Former Yosemite laundry rooms being converted to spotlight Chinese workforce

0

In the spring of 1875, about 300 Chinese laborers accomplished a monumental feat: They built a 37 km road in Yosemite National Park in about four and a half months.

Construction began in December 1874 with a crew of 50 who worked in snowy conditions to build a road that gained 3,000 feet in elevation. When completed, the road connected an area near the Mariposa Grove of Giant Sequoias to Yosemite Valley.

It is one of the four main roads that lead to one of America’s most famous national parks. Of the four, Chinese immigrants built two.

They were among the hundreds of Chinese immigrants who helped develop Yosemite National Park. Their history in the park has remained largely unknown, prompting defenders in recent years to launch efforts to raise awareness of their role.

Image: Wawona (NPS)

One of these efforts is the restoration of a Chinese laundry which opened to the public on Friday. The building will be dedicated to telling the story of Chinese immigrant workers in Yosemite National Park, including the stories of those who built the roads in the park.

Sabrina Diaz, who was chief of interpretation and education at Yosemite National Park and is now deputy superintendent of Everglades and Dry Tortugas National Parks, pitched the idea of ​​restoring the building after learning in 2017 that ‘it was used for storage. She told NBC Asian America in an email that it was the last laundry building from Yosemite’s debut.

“I felt like we weren’t preserving their part of our shared history in a way that would make them or us proud,” she said.

The building will present various parts of Yosemite’s Chinese history through text and photos projected on the walls. The parts of the story that will be highlighted are the workers who build main roads, including Tioga Road, north of Yosemite Valley; the contributions of Singing tie, a cook, in the creation of Yosemite National Park and the National Park Service; the story of Ah You, who was the chef at the Wawona Hotel in California for 47 years; the contributions of the Chinese who worked in the hotels of Yosemite; and the story of Buffalo soldiers who helped put out forest fires and evict poachers.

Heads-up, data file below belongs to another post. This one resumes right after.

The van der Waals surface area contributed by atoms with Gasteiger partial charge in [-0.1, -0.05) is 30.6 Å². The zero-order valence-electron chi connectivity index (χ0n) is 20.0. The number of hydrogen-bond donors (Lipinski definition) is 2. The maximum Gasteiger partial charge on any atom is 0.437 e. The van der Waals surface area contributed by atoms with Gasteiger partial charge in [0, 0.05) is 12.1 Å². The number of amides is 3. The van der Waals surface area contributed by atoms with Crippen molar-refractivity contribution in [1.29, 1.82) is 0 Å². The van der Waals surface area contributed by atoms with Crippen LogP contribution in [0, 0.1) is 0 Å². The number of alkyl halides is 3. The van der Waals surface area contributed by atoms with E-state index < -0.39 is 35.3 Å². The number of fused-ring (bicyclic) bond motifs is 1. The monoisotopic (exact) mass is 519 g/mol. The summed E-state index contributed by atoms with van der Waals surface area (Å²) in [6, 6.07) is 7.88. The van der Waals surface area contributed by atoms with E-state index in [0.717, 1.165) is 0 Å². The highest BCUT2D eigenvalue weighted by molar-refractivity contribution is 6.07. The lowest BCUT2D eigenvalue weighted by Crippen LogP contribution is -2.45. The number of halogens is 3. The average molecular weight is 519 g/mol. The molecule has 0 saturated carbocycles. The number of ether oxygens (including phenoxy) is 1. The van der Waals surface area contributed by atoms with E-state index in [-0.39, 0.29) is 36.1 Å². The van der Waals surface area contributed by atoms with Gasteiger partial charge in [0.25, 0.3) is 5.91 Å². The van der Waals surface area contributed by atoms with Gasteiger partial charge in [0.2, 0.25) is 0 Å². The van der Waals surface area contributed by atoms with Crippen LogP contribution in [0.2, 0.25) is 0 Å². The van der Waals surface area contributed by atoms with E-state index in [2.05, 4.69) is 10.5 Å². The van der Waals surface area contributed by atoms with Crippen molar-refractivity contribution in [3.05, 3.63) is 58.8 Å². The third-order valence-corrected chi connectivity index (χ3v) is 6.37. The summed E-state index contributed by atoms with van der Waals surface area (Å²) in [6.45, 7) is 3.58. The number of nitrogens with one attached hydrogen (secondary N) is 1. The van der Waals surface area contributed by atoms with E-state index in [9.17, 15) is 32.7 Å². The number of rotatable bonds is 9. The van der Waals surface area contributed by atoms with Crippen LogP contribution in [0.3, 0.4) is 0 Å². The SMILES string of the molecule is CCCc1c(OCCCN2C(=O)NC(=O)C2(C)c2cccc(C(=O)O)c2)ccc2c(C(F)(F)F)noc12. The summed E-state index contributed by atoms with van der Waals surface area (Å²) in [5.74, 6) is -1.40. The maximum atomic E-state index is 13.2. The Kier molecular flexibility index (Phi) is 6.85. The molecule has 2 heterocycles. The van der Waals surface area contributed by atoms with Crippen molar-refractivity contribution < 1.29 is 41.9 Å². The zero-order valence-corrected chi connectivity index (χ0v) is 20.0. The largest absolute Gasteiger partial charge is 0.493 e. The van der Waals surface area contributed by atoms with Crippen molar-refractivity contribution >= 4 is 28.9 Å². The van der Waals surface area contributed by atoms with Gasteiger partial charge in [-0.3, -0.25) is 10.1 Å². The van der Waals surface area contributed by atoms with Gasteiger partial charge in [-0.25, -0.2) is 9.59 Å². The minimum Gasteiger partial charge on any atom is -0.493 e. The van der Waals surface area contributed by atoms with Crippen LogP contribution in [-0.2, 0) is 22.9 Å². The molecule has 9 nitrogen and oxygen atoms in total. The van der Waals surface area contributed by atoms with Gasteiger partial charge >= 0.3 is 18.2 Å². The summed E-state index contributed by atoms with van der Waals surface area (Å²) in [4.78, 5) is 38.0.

Image: Wawona (NPS)

Image: Wawona (NPS)

Yenyen Chan, a ranger in Yosemite Park who has conducted extensive research on Chinese history in Yosemite, wrote in The George Wright Forum newspaper that many Chinese people were hired into Yosemite hotels because of their work ethic and culinary skills.

Beth Lew-Williams, associate professor of history at Princeton, said the work ethic of Chinese immigrants to the United States was directly influenced by the conditions under which they worked and the choices they were forced to make. Men often immigrated without women or children, which made work a central part of their lives. Domestic demands were different without their families, which affected their free time, Lew-Williams added. Workers have also faced economic pressure to send part of their income to support their families in China.

These conditions led them to become stereotypical as industrious and servile, which affected the way employers treated them.

Chan said NBC Asian America in 2018 that Sing played an important role in the preparation of meals on a two-week wilderness expedition in 1915, which aimed to convince business and cultural leaders of the importance of a network of national parks .

“It wasn’t a minor role,” Chan said. “I think they were amazed that he could cook meals that were essentially multi-course meals in the backcountry.”